Drones, quadcopters, hexacopters, octocopters, UAV, UAS – a whole new language has emerged and the correct use of terminology continues to provoke debate, some of it heated and passionate. Every now and again you might see someone posting a comment in a forum or in one of the growing number of multirotor user groups on Facebook, exclaiming, “They’re quadcopters, not drones! Drones have weapons that kill people! “
These voices of protest are promoting a lost cause. The word drones has been adopted by the world’s media and is now the de facto word for referring to any unmanned aircraft whether its payload is a DSLR camera or a Hellfire missile.
It should not come as any surprise to see journalists refer to camera equipped quadcopters in this way. The designers, manufacturers, and marketeers who have brought these devices to us refer to their inventions as drones.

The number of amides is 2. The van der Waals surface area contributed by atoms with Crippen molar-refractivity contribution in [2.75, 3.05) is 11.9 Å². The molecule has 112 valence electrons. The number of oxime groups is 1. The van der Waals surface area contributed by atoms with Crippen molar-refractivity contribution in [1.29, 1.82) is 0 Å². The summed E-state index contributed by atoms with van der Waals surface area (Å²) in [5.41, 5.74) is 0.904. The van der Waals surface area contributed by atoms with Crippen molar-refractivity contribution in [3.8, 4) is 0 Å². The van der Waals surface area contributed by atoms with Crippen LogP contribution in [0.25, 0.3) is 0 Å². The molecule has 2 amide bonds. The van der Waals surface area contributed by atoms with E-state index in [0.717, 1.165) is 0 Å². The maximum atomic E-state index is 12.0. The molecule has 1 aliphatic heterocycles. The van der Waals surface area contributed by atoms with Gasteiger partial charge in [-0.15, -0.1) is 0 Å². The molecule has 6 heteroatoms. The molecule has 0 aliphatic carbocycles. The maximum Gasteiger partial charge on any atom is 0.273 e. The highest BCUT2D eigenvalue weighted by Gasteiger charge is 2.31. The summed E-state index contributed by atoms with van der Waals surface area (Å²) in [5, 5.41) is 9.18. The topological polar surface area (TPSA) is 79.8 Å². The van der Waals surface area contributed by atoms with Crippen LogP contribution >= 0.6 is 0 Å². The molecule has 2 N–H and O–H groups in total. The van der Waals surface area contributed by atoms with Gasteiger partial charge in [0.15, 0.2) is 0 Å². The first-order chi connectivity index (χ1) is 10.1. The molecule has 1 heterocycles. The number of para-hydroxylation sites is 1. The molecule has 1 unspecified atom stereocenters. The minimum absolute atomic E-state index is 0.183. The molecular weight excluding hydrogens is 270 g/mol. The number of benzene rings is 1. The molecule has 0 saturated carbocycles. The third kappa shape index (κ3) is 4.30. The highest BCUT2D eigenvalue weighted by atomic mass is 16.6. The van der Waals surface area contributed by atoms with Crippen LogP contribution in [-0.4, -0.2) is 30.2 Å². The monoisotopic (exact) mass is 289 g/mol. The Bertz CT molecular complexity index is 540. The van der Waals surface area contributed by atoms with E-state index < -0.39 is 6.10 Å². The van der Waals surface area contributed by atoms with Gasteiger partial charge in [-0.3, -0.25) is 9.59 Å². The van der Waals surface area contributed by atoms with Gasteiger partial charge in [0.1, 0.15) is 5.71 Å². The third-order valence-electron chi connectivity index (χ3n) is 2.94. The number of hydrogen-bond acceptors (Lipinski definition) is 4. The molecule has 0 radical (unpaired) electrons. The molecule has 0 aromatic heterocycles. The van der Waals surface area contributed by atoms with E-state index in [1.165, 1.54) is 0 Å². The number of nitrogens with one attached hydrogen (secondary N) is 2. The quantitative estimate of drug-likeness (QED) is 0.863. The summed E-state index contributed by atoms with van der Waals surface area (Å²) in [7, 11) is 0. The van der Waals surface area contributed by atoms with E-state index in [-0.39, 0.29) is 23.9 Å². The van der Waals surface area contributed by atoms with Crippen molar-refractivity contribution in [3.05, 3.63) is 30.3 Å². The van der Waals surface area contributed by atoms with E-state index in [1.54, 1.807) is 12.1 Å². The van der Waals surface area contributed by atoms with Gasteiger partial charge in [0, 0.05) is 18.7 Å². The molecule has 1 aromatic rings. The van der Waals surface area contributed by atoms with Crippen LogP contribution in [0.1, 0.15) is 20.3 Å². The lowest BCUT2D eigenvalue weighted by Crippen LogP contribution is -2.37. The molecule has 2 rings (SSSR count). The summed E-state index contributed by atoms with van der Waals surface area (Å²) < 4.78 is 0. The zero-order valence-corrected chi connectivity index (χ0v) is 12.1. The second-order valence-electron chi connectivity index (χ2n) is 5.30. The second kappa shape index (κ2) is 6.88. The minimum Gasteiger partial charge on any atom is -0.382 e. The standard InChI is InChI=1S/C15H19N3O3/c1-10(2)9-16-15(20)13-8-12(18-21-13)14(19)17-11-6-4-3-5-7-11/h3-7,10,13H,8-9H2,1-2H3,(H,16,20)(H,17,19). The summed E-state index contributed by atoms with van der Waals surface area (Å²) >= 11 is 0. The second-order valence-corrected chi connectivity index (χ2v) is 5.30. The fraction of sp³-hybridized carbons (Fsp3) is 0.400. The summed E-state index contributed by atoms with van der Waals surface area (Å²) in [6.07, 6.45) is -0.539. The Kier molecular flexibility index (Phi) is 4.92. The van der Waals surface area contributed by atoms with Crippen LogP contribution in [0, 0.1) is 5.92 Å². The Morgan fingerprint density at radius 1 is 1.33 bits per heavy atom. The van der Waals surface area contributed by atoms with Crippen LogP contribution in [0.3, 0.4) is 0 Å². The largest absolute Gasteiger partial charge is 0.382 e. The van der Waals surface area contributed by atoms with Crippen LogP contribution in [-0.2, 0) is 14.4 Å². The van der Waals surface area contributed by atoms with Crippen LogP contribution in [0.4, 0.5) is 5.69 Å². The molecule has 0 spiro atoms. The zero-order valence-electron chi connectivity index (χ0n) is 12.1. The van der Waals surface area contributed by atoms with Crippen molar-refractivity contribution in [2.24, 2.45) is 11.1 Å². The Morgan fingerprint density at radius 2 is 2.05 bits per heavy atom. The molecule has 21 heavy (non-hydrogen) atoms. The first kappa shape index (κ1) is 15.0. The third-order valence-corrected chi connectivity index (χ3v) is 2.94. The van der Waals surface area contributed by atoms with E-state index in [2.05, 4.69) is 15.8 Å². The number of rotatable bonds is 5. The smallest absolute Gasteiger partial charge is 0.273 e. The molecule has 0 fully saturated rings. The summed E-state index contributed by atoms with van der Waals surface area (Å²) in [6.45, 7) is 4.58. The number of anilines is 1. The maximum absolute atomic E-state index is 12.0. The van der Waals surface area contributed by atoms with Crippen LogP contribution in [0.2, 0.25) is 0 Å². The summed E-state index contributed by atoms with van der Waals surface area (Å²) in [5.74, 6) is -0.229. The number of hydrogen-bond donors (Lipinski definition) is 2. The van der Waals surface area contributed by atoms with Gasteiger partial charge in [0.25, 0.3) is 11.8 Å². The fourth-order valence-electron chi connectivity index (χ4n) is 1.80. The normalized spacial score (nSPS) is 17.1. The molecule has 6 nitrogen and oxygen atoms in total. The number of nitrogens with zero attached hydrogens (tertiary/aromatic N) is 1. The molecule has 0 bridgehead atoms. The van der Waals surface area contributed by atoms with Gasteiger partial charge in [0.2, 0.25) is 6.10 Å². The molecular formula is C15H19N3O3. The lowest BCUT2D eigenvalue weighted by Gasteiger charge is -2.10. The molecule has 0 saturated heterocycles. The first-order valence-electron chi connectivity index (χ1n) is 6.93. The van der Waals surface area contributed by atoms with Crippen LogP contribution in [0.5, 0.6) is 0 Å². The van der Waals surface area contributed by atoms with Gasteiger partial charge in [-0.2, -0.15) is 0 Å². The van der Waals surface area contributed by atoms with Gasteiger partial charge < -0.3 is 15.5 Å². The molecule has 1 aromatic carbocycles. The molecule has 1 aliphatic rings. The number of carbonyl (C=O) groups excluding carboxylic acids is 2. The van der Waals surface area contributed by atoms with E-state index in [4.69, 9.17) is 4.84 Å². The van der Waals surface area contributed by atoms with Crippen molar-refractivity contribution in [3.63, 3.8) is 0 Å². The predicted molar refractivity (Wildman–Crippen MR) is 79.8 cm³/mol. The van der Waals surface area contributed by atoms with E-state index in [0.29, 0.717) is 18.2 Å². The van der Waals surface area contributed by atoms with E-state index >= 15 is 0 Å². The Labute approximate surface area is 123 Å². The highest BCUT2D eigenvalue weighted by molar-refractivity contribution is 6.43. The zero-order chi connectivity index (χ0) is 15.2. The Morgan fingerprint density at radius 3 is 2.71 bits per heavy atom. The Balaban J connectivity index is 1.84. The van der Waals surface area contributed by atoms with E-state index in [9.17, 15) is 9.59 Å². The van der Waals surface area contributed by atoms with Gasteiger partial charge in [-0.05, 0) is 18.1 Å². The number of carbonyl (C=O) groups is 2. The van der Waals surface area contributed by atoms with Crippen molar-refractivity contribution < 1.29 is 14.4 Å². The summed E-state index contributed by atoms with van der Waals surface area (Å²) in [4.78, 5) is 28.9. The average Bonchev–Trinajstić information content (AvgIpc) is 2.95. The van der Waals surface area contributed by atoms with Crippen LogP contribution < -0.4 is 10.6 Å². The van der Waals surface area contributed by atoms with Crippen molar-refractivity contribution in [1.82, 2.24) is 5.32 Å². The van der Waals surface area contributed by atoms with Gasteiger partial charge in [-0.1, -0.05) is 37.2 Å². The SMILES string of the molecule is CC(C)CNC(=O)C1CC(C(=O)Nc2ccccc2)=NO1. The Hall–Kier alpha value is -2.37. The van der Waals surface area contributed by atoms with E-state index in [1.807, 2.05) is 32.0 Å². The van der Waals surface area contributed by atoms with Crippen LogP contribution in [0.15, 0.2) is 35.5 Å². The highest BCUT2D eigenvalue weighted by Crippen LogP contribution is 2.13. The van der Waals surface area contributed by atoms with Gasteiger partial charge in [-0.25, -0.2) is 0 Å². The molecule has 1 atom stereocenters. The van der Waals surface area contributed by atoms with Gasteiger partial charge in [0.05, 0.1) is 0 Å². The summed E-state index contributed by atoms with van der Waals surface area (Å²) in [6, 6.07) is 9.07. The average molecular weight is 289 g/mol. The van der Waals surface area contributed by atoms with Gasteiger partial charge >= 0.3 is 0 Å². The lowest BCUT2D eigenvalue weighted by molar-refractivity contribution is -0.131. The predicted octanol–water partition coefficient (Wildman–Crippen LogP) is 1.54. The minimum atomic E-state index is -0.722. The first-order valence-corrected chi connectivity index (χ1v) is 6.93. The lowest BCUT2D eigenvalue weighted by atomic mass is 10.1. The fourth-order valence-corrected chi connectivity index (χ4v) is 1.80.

- DJI Innovations call them drones (from dji.com: “DJI – The World Leader in Camera Drones/Quadcopters for Aerial Photography”)
- 3DRobotics call them drones (from 3drobotics.com: “3DR is committed to creating the best drones available“)
- Parrot call them drone – ardrone2.parrot.com
Besides, if a news editor wants a headline are they going to use ‘camera equipped quadcopters‘ (too long), ‘UAV‘ (readers won’t know what that means), or ‘drones‘?
Predator and Reaper drones
Drones used in warfare for reconnaissance and attack are a controversial subject, but there are several sides to this story. Rather than repeat what you’ve read on a blog or a single article on the subject, why not read up on the history of this weapon and develop a more balanced view. The book, “Predators – the CIA’s drone war on al-Qaeda”, by Bryan Glyn Williams, gives the history, the facts, and the ethical arguments on both sides. Some of those facts may surprise you.